light for new nuke plant in Cape Town
The Cape Times, South Africa, 27 June 2003
By Melanie Gosling
Original address: http://www.capetimes.co.za/index.php?fArticleId=177905
The government has given the green light for a controversial
multi-billion rand pebble bed nuclear reactor to be built at Koeberg
north of Cape Town.
Yesterday Chippy Olver, director-general of the
Department of Environmental Affairs and Tourism, said environmental
impact studies showed the proposed nuclear power plant was "acceptable".
Olver also approved environmental impact studies
for a nuclear fuel plant to be built at Pelindaba in North West pro-vince
to supply the new reactor.
Construction of the reactor, a pebble bed modular
reactor (PBMR), cannot begin until it has been given a licence by the
National Nuclear Regulator, which controls nuclear safety.
Close to a billion rand has already been spent on
the PBMR project. Once the pilot PBMR has been built at Koeberg, Eskom
plans to build others for export, a project running into many billions
Olver's approval is subject to several conditions,
the main one being that the Department of Mineral and Energy Affairs
develops a policy to deal with high-level nuclear waste. Olver said
he had been assured that a draft policy was "imminent".
Olver's decision comes after a three-year environmental
impact assessment process that has been criticised by environment groups
and the City of Cape Town as being flawed. Olver said he had found the
impact assessment complied with all the legal requirements.
Olver said: "A lot of objections were on policy
matters which fall under the Department of Mineral and Energy Affairs.
It is not the job of an impact assessment to deal with the question
of whether South Africa should pursue nuclear energy, nor is it in my
ambit to decide on matters of nuclear safety." Eskom welcomed the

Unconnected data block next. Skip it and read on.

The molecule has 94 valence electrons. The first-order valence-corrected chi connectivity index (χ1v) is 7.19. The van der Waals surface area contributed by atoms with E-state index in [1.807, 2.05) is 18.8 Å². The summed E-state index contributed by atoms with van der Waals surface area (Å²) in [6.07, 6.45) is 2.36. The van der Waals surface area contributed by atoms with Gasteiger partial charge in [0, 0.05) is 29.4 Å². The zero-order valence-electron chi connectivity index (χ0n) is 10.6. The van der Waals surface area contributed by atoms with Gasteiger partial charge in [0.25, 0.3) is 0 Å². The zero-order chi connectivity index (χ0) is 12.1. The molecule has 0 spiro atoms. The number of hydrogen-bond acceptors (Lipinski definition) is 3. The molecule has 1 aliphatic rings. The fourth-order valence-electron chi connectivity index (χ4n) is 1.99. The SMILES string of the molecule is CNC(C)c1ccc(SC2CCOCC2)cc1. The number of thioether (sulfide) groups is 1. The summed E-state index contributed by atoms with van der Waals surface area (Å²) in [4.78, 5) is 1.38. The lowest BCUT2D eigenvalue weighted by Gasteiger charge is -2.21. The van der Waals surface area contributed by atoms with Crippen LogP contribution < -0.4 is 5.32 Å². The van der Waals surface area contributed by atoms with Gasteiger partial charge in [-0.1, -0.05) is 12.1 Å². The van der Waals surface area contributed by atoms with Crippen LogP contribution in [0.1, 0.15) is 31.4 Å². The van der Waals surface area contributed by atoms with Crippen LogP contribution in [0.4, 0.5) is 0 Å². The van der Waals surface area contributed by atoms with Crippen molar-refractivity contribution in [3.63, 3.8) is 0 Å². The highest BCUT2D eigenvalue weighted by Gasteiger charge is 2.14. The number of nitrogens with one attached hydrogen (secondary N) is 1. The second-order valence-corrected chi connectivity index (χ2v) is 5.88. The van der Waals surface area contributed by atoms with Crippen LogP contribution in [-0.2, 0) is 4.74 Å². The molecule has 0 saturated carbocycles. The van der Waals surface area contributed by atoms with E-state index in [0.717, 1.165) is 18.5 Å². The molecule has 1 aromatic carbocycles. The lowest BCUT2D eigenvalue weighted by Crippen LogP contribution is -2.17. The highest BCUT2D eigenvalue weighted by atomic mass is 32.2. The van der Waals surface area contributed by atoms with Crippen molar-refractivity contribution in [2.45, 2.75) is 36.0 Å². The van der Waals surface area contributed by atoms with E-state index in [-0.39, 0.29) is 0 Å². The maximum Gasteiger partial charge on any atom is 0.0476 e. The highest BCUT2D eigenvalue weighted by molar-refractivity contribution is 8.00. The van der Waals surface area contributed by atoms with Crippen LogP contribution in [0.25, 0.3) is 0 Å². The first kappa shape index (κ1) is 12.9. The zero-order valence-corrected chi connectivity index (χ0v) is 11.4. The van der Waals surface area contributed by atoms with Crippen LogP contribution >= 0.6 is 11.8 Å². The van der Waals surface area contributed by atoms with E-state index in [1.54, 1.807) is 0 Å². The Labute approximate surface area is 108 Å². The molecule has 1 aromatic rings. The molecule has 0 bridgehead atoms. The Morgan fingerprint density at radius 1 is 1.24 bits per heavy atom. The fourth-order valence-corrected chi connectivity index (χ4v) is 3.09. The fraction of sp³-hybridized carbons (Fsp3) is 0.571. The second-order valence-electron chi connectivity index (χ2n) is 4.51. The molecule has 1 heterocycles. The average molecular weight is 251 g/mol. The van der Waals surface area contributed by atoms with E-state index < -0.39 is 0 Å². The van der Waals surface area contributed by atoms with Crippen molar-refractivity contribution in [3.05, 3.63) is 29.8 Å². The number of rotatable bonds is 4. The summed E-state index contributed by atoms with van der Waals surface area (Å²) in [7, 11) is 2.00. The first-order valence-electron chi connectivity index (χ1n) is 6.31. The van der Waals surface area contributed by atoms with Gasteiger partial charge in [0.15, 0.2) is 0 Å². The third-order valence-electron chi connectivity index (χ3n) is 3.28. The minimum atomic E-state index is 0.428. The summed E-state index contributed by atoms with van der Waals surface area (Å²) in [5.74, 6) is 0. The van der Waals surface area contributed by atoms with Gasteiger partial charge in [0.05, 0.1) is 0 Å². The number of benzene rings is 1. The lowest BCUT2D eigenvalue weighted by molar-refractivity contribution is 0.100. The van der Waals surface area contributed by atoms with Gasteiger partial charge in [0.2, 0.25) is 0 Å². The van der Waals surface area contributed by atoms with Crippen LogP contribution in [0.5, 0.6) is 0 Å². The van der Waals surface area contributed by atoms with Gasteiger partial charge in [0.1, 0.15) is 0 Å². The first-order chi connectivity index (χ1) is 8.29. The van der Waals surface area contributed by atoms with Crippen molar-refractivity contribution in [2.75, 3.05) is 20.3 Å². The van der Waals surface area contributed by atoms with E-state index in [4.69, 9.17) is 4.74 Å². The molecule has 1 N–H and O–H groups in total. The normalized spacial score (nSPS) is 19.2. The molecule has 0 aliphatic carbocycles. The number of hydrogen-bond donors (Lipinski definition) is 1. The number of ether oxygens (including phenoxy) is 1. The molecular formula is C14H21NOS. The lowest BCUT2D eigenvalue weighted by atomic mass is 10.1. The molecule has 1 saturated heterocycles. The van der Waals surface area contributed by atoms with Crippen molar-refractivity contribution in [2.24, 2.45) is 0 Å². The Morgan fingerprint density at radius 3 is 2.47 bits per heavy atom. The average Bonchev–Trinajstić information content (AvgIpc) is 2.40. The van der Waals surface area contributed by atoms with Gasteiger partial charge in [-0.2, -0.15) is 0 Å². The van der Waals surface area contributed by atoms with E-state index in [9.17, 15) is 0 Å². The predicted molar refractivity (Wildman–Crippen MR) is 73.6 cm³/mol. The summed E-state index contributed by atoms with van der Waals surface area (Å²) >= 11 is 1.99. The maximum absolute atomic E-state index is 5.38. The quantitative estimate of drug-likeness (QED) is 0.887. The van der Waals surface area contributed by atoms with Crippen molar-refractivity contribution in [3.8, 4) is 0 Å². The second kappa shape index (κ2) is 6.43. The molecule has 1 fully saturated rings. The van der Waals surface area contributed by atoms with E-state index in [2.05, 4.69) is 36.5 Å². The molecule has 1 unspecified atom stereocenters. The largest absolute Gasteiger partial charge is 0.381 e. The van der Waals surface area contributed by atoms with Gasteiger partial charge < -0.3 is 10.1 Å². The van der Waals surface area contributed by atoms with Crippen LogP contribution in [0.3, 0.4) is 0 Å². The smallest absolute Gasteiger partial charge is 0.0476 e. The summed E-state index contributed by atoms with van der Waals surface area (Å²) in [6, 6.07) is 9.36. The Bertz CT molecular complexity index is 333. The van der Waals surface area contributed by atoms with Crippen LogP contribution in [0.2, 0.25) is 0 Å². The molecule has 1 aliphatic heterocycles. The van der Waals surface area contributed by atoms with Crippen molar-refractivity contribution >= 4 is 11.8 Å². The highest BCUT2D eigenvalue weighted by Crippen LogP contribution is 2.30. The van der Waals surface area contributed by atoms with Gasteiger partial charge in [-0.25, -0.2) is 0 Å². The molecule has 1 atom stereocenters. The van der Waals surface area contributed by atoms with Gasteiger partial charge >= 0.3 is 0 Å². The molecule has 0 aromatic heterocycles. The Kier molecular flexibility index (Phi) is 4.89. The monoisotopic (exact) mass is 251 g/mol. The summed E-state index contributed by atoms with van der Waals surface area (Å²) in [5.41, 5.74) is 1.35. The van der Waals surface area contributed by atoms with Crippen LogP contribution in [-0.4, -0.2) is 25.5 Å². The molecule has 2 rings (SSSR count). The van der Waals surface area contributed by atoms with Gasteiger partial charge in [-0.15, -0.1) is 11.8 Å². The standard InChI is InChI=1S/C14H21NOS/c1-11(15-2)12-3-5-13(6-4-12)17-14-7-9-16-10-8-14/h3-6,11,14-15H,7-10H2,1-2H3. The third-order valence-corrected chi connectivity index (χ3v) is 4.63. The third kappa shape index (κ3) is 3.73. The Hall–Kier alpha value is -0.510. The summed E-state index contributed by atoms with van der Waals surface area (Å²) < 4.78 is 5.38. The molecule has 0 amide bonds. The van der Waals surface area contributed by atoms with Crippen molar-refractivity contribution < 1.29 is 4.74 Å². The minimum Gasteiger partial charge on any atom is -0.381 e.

decision as a major step towards completing the feasibility phase.
"This paves the way for the next phase of a
locally-driven, leading edge nuclear technology project," Eskom
spokesman Fanie Zulu said yesterday.
Questions have been raised as to who will buy the
PBMRs Eskom intends to build for export. The US nuclear company Exelon,
which had guaranteed to buy 30 or 40 of the plants, pulled out of the
project last year. British Nuclear Fuels (BFNL), Eskom's other project
partner, is being reorganised and possibly privatised. BNFL was to design
the fuel for the PBMR.
Steve Thomas, an energy policy expert from the University
of Greenwich who sat on the PBMR review panel convened by the government,
said yesterday: "Exelon was Eskom's trump card which has fallen
away. There is no prospect of Eskom selling the PBMR in Britain after
the white paper on energy, and BNFL is in no position to make a long-term
commitment to the PBMR."
He said Eskom had "scaled up" the design
of the PBMR twice. The current design was 25% larger than the original.
"This is ironic for a design whose selling
point was it small size. The project is a risk with no clear markets,
no clear design and with the risks likely to fall squarely on the shoulders
of the South African taxpayers."
Liz McDaid of Earthlife Africa said: "The department
has put the cart before the horse by giving the go-ahead without waiting
for the outcome of issues like waste policy and safety."